Continetti is guest-blogging for The Post.
Well, she’s back. The occlusion of Sarah Palin lasted from Jan. 12 to April 16. After her video response to those blaming her for the assassination attempt on Rep. Gabrielle Giffords, Palin has kept a low media profile (for her). But last weekend she reemerged with a stinging, campaign-style address to Tea Partyers in Madison, Wis. She’s changed some staff. She redesigned the Sarah PAC Web site. And now everybody’s wondering: Is Palin running for president?
Your guess is as good as mine. In fact, your guess is as good as Palin’s. While researching my book, I learned that Palin is an impulsive politician who makes snap decisions — often risky ones — with little preparation. Witness her decision to challenge Republican Frank Murkowski in 2006, her acceptance of the vice presidential nod in 2008, and her abrupt resignation from the governor’s office in 2009. I suspect she hasn’t decided whether or not to run for president.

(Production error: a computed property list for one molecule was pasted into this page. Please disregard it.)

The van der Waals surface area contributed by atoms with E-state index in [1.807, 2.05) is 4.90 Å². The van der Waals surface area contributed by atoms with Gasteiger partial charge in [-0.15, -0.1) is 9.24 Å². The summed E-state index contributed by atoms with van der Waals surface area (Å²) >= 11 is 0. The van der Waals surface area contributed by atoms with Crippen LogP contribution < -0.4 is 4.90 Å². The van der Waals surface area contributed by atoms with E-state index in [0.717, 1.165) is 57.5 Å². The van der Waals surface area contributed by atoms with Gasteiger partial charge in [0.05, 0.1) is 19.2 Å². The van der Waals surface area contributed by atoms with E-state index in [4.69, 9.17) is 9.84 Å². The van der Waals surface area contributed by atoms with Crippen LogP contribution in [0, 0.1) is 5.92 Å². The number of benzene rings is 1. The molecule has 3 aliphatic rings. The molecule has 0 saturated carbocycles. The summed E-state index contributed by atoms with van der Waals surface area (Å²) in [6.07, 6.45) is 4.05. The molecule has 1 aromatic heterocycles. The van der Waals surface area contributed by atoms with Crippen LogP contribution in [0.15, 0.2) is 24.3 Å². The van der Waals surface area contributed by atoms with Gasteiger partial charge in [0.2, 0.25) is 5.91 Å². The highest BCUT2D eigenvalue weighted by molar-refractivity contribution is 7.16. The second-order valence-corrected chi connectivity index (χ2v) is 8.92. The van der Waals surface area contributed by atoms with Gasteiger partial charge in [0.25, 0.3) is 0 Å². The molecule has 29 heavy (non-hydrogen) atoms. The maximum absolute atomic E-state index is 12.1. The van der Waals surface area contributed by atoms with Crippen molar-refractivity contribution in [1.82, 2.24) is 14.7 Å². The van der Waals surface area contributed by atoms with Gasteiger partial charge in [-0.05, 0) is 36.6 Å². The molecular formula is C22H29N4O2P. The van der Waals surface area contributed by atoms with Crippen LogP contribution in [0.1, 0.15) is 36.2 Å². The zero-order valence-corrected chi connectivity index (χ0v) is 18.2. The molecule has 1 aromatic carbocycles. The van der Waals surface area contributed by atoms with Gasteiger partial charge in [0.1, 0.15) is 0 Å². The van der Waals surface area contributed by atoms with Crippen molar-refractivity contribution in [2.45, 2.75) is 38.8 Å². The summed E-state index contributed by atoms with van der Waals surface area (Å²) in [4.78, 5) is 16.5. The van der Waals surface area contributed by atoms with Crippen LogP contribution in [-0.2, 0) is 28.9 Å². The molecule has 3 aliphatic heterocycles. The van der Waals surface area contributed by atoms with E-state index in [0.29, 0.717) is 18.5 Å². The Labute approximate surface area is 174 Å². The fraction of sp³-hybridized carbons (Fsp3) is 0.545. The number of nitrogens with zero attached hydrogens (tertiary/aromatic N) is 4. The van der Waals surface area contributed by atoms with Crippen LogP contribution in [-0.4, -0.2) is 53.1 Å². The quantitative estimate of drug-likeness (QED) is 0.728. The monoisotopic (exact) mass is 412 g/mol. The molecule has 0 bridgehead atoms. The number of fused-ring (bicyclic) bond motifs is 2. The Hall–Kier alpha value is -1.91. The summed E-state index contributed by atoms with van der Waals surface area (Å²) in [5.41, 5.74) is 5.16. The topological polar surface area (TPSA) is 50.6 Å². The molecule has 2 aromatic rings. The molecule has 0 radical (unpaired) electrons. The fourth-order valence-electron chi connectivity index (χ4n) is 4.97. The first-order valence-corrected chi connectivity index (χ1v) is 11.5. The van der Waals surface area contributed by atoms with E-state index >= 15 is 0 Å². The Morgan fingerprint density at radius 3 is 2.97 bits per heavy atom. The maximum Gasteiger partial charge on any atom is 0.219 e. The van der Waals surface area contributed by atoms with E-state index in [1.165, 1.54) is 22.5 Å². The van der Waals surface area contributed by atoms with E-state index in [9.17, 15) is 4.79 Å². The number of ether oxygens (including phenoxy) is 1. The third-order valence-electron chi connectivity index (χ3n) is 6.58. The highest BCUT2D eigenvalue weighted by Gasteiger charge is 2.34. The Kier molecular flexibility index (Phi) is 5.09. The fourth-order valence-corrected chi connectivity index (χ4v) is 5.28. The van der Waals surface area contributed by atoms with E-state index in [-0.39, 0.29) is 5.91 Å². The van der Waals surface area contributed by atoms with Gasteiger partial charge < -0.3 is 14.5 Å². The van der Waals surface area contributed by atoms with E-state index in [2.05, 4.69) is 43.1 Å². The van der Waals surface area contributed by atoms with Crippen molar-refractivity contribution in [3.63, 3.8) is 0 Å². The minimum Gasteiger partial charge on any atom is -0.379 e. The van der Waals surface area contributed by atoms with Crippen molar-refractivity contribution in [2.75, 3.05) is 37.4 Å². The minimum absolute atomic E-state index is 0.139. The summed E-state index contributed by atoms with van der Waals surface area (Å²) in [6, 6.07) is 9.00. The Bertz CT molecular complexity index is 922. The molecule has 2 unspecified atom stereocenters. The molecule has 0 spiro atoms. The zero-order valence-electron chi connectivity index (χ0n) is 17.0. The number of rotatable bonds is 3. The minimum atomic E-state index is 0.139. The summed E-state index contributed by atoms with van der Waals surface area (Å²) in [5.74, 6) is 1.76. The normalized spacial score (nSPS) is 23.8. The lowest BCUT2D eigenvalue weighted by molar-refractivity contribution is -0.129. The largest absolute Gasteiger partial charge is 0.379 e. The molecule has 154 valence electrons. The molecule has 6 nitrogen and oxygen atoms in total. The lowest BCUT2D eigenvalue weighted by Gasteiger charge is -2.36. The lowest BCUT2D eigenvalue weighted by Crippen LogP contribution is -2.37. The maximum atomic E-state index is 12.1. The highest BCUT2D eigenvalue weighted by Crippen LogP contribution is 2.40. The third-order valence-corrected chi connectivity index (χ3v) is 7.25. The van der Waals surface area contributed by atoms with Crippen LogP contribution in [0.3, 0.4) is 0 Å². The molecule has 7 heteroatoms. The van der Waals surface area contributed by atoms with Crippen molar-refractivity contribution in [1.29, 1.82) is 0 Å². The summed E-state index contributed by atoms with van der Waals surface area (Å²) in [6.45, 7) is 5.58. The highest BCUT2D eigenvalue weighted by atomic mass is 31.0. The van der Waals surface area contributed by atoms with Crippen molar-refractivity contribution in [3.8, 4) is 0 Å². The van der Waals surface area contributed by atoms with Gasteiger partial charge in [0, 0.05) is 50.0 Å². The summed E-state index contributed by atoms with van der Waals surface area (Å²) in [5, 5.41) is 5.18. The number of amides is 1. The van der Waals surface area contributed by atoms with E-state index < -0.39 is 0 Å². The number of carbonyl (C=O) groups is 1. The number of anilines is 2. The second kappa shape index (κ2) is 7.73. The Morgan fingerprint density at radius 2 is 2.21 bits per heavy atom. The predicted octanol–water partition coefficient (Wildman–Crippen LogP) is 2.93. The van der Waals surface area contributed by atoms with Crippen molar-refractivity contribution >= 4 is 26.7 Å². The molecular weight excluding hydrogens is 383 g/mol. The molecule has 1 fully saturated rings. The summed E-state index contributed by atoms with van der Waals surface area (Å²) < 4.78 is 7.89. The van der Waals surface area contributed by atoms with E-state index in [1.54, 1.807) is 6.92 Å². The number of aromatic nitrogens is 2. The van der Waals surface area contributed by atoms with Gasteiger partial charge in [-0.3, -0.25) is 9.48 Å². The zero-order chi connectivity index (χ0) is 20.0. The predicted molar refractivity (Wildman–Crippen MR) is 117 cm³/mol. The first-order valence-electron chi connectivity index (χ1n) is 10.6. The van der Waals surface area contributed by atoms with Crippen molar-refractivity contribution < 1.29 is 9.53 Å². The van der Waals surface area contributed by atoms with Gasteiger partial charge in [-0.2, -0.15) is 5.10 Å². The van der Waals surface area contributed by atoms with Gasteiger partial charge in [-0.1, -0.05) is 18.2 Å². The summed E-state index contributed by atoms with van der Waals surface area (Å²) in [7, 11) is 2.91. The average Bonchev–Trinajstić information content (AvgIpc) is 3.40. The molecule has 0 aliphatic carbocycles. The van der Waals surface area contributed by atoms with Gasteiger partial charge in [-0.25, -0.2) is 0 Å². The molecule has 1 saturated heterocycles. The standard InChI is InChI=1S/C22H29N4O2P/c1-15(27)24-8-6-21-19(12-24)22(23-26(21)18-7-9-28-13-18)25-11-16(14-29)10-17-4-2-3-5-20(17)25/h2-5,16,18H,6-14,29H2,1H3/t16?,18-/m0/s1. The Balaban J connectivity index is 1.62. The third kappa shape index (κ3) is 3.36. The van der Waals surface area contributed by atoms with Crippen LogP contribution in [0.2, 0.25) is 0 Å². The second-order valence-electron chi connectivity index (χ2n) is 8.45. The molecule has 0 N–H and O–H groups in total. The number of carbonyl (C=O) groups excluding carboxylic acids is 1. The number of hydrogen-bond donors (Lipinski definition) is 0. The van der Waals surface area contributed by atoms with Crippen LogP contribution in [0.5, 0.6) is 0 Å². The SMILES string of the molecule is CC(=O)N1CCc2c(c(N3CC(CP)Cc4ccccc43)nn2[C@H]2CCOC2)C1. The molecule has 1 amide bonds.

But then, she really doesn’t have to. Her positions mark the center-right pole in our political debate. Her post-feminist populist conservatism has given us the likely candidacy of Rep. Michele Bachmann. She fused reality-television celebrity with Tea Party politics long before Donald Trump dusted off his toupee and entered the race. The 2010 campaign demonstrated her power to set the media agenda and elevate issues and candidates to national status. I’m sympathetic to the view that a presidential candidacy would be a demotion for Palin. Who needs the trouble when you can be the conservative Oprah? We are already playing by Sarah’s rules.